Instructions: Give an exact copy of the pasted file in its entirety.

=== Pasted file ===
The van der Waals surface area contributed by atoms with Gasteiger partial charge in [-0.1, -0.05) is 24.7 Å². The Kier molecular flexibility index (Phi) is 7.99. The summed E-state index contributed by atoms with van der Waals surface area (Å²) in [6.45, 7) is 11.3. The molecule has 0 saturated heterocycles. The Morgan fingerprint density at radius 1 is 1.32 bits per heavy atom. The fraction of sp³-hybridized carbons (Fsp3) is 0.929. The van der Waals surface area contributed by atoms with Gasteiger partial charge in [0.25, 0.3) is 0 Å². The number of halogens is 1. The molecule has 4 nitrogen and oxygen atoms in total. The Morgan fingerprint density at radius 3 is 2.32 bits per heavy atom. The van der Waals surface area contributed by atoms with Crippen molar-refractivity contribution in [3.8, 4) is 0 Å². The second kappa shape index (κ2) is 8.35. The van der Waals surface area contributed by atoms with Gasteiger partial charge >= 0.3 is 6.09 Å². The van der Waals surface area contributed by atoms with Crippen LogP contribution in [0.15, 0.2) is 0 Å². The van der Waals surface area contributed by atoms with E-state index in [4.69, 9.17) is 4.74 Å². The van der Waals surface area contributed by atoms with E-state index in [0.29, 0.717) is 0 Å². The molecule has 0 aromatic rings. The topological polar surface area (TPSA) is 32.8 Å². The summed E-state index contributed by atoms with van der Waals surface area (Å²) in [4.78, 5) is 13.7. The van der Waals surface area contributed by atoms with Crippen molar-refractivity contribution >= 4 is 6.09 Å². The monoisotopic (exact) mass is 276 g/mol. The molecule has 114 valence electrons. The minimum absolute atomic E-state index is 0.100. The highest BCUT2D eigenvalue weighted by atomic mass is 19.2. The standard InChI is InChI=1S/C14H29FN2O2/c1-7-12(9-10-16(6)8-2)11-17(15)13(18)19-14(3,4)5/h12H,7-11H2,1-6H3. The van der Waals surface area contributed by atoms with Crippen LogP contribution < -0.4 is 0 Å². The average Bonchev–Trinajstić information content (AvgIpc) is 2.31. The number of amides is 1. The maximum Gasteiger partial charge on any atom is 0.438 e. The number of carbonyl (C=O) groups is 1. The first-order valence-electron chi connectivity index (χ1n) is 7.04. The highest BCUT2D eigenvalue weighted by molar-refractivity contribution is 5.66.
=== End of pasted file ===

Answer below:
The van der Waals surface area contributed by atoms with Gasteiger partial charge in [-0.1, -0.05) is 24.7 Å². The Kier molecular flexibility index (Phi) is 7.99. The summed E-state index contributed by atoms with van der Waals surface area (Å²) in [6.45, 7) is 11.3. The molecule has 0 saturated heterocycles. The Morgan fingerprint density at radius 1 is 1.32 bits per heavy atom. The fraction of sp³-hybridized carbons (Fsp3) is 0.929. The van der Waals surface area contributed by atoms with Gasteiger partial charge in [0.25, 0.3) is 0 Å². The number of halogens is 1. The molecule has 4 nitrogen and oxygen atoms in total. The Morgan fingerprint density at radius 3 is 2.32 bits per heavy atom. The van der Waals surface area contributed by atoms with Crippen molar-refractivity contribution in [3.8, 4) is 0 Å². The second kappa shape index (κ2) is 8.35. The van der Waals surface area contributed by atoms with Gasteiger partial charge >= 0.3 is 6.09 Å². The van der Waals surface area contributed by atoms with Crippen LogP contribution in [0.15, 0.2) is 0 Å². The van der Waals surface area contributed by atoms with E-state index in [4.69, 9.17) is 4.74 Å². The van der Waals surface area contributed by atoms with E-state index in [0.29, 0.717) is 0 Å². The molecule has 0 aromatic rings. The topological polar surface area (TPSA) is 32.8 Å². The summed E-state index contributed by atoms with van der Waals surface area (Å²) in [4.78, 5) is 13.7. The van der Waals surface area contributed by atoms with Crippen molar-refractivity contribution >= 4 is 6.09 Å². The monoisotopic (exact) mass is 276 g/mol. The molecule has 114 valence electrons. The minimum absolute atomic E-state index is 0.100. The highest BCUT2D eigenvalue weighted by atomic mass is 19.2. The standard InChI is InChI=1S/C14H29FN2O2/c1-7-12(9-10-16(6)8-2)11-17(15)13(18)19-14(3,4)5/h12H,7-11H2,1-6H3. The van der Waals surface area contributed by atoms with Crippen LogP contribution < -0.4 is 0 Å². The average Bonchev–Trinajstić information content (AvgIpc) is 2.31. The number of amides is 1. The maximum Gasteiger partial charge on any atom is 0.438 e. The number of carbonyl (C=O) groups is 1. The first-order valence-electron chi connectivity index (χ1n) is 7.04. The highest BCUT2D eigenvalue weighted by molar-refractivity contribution is 5.66.